There is no single reason for the riots that have continued and spread throughout France with results that are likely to go well beyond the physical and economic damage to endanger whatever bonds of social cohesion remain after the rioting finally runs its course. Several preliminary explanations, however, suggest themselves.
The most fundamental reason the riots have persisted so long, as Daniel Polsby, dean of the law school at George Mason University, explained, is that “if young men, especially, don’t have something to aspire to, some hope for a way out of what they perceive as a hopeless situation, they become logical candidates to riot.”
In a piece co-written with David Haddock of Northwestern University, Dean Polsby noted that those who believe they have nothing to lose can be prone to riot in a way that established, middle-class people may never be.
Why do so many people in France feel they have nothing to lose?
Although most of the rioters seem to be young Muslim immigrants, or children of immigrants, from North Africa and Africa, and there are solid pockets of sympathizers with the concept of jihad in many French neighborhoods, religion provides only a partial answer.
Religion is important, to be sure, but also important is the clumsy way the French government has handled immigration.
Until a few decades ago most European countries had not been magnets for immigration; indeed most had experienced emigration. Given a degree of jealousy (and a certain provincialism) about the need to preserve the French way of life, the country had no real strategy for dealing with an influx so large — about 6 million Muslims among a population of 60 million — it was virtually guaranteed to change the “French way of life.”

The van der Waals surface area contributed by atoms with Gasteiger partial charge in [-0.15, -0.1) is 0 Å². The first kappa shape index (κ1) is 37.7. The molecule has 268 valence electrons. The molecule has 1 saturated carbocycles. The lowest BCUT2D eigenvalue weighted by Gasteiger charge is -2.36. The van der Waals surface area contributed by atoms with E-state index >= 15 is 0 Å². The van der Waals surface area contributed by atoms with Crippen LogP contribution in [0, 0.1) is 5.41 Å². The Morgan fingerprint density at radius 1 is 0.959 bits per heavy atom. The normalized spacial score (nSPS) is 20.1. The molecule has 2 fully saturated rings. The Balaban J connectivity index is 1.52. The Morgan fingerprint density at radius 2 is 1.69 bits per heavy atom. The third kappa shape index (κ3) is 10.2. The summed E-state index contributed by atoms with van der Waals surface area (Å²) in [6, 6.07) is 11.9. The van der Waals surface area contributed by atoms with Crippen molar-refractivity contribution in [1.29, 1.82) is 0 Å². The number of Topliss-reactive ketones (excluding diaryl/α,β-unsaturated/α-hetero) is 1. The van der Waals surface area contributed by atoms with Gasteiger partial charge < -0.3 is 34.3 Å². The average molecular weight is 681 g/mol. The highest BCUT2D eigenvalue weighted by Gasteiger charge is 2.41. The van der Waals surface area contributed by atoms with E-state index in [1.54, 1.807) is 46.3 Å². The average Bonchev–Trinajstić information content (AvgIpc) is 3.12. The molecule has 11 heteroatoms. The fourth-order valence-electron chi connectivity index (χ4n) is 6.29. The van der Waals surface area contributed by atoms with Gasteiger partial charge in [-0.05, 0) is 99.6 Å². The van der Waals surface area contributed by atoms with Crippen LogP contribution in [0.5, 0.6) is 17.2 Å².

In practice, immigrants have concentrated themselves in poor neighborhoods where the government has provided public housing virtually guaranteed to become slums and little else — especially not a way to aspire to become either part of the larger country or economically independent.
This situation has been exacerbated by the French social/economic model. The French are noted for micromanaging the economy and decreeing a 35-hour work week and other benefits to those who are working. The trade-off has been high levels of unemployment (10 percent nationwide, often 30 percent in immigrant neighborhoods) and a static economy with little hope for upward mobility.
There is little effort to encourage assimilation. In fact, the levels of separation become reinforcing — religion, language, location, economic status — further driving distrust and, ultimately, contempt.
The fact that the government has been unable for nearly two weeks to control the riots demonstrates that it is not government power that provides social stability, though it can keep certain kinds of crime under control.
Stability is the result of an implicit social contract and thousands of generally unseen bonds whereby people agree not to settle differences through violence, and control themselves.
When those bonds do not exist, government is powerless to cope.
When these riots finally run their course — hopefully without a brutal crackdown, but that could come — the French people would do well to reconsider their social and economic model.